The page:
Investigating how clean energy could improve child health in Fiji
30 November 2018
CAR investigators visited Suva recently for the official start of a project investigating the impact of air pollution on the health of young children in Fiji and how to minimise this impact.
Local combustion sources (domestic, agricultural and solid waste burning) and transport are the major contributors to air pollution in Fiji. The project, led by Professor Lidia Morawska from QUT, is assessing how transition to clean energy would lower the burden of childhood disease in Fiji.
Professor Morawska and postdoctoral fellow Dr Tom Cole-Hunter visited Suva along with associate investigator Professor Paul Jagals, from the University of Queensland.
The investigators brought six KOALA (Knowing Our Ambient Local Air-quality) sensors to Suva, including four outdoor stationary and two wearable units. They tested connections to the Data Management Centre and the GPS.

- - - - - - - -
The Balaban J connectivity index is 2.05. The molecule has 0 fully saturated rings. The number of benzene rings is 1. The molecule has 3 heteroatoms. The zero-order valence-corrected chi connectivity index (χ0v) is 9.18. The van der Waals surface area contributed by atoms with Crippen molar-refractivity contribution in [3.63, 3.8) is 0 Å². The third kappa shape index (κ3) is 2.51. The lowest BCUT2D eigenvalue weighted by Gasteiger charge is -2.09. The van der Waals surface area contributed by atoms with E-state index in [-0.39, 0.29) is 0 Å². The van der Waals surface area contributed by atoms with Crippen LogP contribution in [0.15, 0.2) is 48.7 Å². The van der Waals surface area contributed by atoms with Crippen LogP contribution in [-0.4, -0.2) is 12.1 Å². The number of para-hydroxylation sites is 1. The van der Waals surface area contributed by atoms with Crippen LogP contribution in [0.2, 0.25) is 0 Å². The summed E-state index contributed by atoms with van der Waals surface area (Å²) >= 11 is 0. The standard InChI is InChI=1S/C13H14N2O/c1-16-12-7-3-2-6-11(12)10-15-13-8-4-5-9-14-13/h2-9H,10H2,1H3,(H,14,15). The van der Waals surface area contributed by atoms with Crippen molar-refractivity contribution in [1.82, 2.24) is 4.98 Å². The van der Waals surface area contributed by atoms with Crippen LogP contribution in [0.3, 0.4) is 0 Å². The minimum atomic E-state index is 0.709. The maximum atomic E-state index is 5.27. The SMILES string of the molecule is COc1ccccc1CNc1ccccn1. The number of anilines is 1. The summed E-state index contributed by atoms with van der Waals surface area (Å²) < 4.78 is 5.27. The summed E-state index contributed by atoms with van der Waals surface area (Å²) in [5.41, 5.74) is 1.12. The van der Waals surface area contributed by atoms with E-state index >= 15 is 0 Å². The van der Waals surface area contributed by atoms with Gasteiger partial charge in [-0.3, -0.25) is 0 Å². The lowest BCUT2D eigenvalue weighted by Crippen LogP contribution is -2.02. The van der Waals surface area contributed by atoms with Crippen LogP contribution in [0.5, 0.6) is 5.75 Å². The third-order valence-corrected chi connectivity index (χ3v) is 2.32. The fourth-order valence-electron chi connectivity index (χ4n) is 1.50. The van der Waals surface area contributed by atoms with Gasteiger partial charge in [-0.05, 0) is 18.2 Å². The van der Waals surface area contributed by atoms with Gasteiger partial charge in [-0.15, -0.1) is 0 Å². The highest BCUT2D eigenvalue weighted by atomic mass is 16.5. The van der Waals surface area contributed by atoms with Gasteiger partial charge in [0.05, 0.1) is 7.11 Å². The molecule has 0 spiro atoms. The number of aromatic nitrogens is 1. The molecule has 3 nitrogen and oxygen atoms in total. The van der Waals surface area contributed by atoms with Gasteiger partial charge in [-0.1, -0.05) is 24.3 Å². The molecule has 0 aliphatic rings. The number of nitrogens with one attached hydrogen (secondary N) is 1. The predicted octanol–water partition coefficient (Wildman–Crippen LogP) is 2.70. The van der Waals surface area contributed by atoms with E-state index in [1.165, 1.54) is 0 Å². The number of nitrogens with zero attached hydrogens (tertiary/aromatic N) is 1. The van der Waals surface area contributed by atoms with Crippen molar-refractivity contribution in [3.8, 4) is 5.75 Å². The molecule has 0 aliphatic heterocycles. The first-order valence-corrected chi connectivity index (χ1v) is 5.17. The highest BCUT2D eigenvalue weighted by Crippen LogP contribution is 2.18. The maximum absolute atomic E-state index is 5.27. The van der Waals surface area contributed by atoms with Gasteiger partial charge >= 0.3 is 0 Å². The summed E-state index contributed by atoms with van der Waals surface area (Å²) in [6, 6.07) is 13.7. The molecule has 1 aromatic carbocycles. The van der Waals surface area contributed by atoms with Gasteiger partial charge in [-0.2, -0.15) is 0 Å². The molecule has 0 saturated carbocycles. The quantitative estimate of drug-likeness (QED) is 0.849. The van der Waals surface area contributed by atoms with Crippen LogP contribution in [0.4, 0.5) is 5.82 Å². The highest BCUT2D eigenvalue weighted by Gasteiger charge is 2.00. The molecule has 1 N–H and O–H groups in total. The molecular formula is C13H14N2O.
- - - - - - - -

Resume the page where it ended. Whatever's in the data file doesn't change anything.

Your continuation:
The local team is piloting their use, while the project applies for ethical clearance for the main part of the study on exposure in children.
In other news for this project, CAR researchers were involved in an inaugural stakeholders’ workshop was conducted recently with representatives from the Fijian Ministries of Health and the Environment, the WHO, the University of New South Wales and the University of Oxford. The workshop, on assessing environmental health risk and impact of air pollution in Pacific Island Countries, led to the establishment of a consortium of key players.
Professor Morawska said energy transition was discussed as a road to eliminating air pollution. “Measuring pollution exposure measurement is the first step in this process,” she said.
Above: Dr Tom Cole-Hunter (front, right) explains the use of the KOALAS; below: participants in the stakeholders' workshop.